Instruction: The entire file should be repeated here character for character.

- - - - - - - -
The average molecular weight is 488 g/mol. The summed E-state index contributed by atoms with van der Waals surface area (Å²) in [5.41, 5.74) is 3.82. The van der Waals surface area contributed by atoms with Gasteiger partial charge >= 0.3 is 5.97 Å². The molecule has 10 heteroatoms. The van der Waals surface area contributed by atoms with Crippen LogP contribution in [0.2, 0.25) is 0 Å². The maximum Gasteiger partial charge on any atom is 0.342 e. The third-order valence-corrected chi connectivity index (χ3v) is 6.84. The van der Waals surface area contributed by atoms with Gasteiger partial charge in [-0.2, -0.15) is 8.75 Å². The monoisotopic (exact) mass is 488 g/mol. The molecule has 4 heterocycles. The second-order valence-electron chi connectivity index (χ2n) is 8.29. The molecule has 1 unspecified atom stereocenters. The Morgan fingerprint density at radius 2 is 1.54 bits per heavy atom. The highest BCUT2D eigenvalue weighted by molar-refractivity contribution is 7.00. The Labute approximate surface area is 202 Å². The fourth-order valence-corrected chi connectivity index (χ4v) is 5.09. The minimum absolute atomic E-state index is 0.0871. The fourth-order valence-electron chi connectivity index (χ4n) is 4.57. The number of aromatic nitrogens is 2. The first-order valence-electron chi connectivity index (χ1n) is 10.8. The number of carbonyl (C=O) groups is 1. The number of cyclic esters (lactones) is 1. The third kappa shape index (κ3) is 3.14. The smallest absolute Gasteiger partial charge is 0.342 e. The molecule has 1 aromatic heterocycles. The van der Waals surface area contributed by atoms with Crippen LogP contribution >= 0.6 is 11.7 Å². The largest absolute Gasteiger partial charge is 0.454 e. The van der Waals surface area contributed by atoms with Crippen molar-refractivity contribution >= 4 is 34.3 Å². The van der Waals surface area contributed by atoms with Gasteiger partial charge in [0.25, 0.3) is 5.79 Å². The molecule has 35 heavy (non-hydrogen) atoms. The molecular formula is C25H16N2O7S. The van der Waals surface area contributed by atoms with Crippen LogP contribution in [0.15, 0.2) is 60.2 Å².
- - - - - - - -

The average molecular weight is 488 g/mol. The summed E-state index contributed by atoms with van der Waals surface area (Å²) in [5.41, 5.74) is 3.82. The van der Waals surface area contributed by atoms with Gasteiger partial charge >= 0.3 is 5.97 Å². The molecule has 10 heteroatoms. The van der Waals surface area contributed by atoms with Crippen LogP contribution in [0.2, 0.25) is 0 Å². The maximum Gasteiger partial charge on any atom is 0.342 e. The third-order valence-corrected chi connectivity index (χ3v) is 6.84. The van der Waals surface area contributed by atoms with Gasteiger partial charge in [-0.2, -0.15) is 8.75 Å². The monoisotopic (exact) mass is 488 g/mol. The molecule has 4 heterocycles. The second-order valence-electron chi connectivity index (χ2n) is 8.29. The molecule has 1 unspecified atom stereocenters. The Morgan fingerprint density at radius 2 is 1.54 bits per heavy atom. The highest BCUT2D eigenvalue weighted by molar-refractivity contribution is 7.00. The Labute approximate surface area is 202 Å². The fourth-order valence-corrected chi connectivity index (χ4v) is 5.09. The minimum absolute atomic E-state index is 0.0871. The fourth-order valence-electron chi connectivity index (χ4n) is 4.57. The number of aromatic nitrogens is 2. The first-order valence-electron chi connectivity index (χ1n) is 10.8. The number of carbonyl (C=O) groups is 1. The number of cyclic esters (lactones) is 1. The third kappa shape index (κ3) is 3.14. The smallest absolute Gasteiger partial charge is 0.342 e. The molecule has 1 aromatic heterocycles. The van der Waals surface area contributed by atoms with Crippen LogP contribution >= 0.6 is 11.7 Å². The largest absolute Gasteiger partial charge is 0.454 e. The van der Waals surface area contributed by atoms with Crippen molar-refractivity contribution >= 4 is 34.3 Å². The van der Waals surface area contributed by atoms with Gasteiger partial charge in [0.25, 0.3) is 5.79 Å². The molecule has 35 heavy (non-hydrogen) atoms. The molecular formula is C25H16N2O7S. The van der Waals surface area contributed by atoms with Crippen LogP contribution in [0.15, 0.2) is 60.2 Å².